National Farmers' Federation

World food shortages impact Australian farmers

THE May Westpac-NFF Commodity Index continues to record agricultural commodity prices at 22% higher than this time last year, despite a slight softening of prices as international buyers delayed purchasing additional stock on world markets.
“Scarcity and record high prices for basic food items, such as wheat, precipitated violent riots in Egypt, Morocco, Senegal and Cameroon in April,” National Farmers’ Federation (NFF) Vice-President Charles Burke said.
“Food-related riots have also broken out in Haiti, Indonesia and the Philippines as global demand grows in an environment of stock shortfalls, sending prices surging to record highs and remaining constant for several months.
“Australian farmers, grappling with the ongoing drought, an exceptionally high Australian dollar and mounting fuel and other input costs, are hoping for rain over the next five-week window to get out a winter crop and get their stock on the world market.”
Westpac Regional and Agribusiness Banking Chief Executive, Graham Jennings said for Australian farmers, the current high costs of inputs for winter crops, restocking and business inventory will certainly impact on their decision-making this season.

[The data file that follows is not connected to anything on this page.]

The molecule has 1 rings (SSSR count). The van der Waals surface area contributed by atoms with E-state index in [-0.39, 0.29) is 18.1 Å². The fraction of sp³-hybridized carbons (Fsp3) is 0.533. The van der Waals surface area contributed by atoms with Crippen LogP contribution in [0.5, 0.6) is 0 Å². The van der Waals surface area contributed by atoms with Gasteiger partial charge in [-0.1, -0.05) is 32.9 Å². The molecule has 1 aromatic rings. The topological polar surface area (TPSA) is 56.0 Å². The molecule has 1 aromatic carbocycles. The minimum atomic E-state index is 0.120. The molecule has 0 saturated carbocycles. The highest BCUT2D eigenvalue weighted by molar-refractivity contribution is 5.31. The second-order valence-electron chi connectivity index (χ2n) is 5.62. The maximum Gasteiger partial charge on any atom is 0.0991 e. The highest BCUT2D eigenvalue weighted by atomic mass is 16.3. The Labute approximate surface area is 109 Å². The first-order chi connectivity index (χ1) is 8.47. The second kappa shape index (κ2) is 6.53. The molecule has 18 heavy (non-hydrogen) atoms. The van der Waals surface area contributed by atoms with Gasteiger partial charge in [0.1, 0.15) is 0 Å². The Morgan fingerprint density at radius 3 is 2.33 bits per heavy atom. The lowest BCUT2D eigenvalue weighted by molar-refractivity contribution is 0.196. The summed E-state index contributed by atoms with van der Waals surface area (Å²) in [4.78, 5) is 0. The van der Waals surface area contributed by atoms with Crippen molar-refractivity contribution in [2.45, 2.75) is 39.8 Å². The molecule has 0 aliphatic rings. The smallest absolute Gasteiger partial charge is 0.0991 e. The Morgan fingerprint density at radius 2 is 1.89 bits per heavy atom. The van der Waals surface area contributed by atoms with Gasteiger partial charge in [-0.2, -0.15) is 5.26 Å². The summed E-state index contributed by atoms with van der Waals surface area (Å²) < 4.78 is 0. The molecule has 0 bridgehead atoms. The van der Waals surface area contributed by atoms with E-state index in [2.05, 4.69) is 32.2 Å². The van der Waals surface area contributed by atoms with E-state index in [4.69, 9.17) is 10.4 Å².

“Ongoing climate and market volatility are clearly impacting on the agribusiness sector. It is vital that good financial management controls are key in planning for the winter and spring seasons,” he said.
“Budgeting costs and forecasting revenue are important steps for all businesses, it is paramount that farmers and agribusiness operators consider the wider economic and commodity cycles of domestic and global markets when making their finance decisions.
“Effectively managing cash flow during uncertain times allows businesses to prepare for good or bad seasons, we believe it is always timely to review budgets for income as well as expenditure.
“While ultimately individual enterprises will have their own response to uncertainty, it is the solid planning undertaken by businesses that helps effectively manage risk.”
Compared with March 2008 levels, global prices in April increased only for Barley (1.9%). Wheat (-13.5%), Cotton (-5.5%), Canola (-6.0%), Sugar (-4.1%), Beef (-0.5%), Wool (-2.3%), and Dairy (-1.3%) all experienced decreases from previous month levels. The overall weighted index decreased by 5.0% during April, taking it to 22.0% above year-ago levels.
[ENDS] The Westpac-NFF Commodity Index is weighted according to the value of Australian agricultural exports and includes only rural commodities – unlike other price indices that are overshadowed by oil, mineral and energy prices. It provides daily movements based on prices of Australia’s eight key farm exports – wheat, barley, beef, wool, cotton, sugar, dairy and canola – in both $US and $A.

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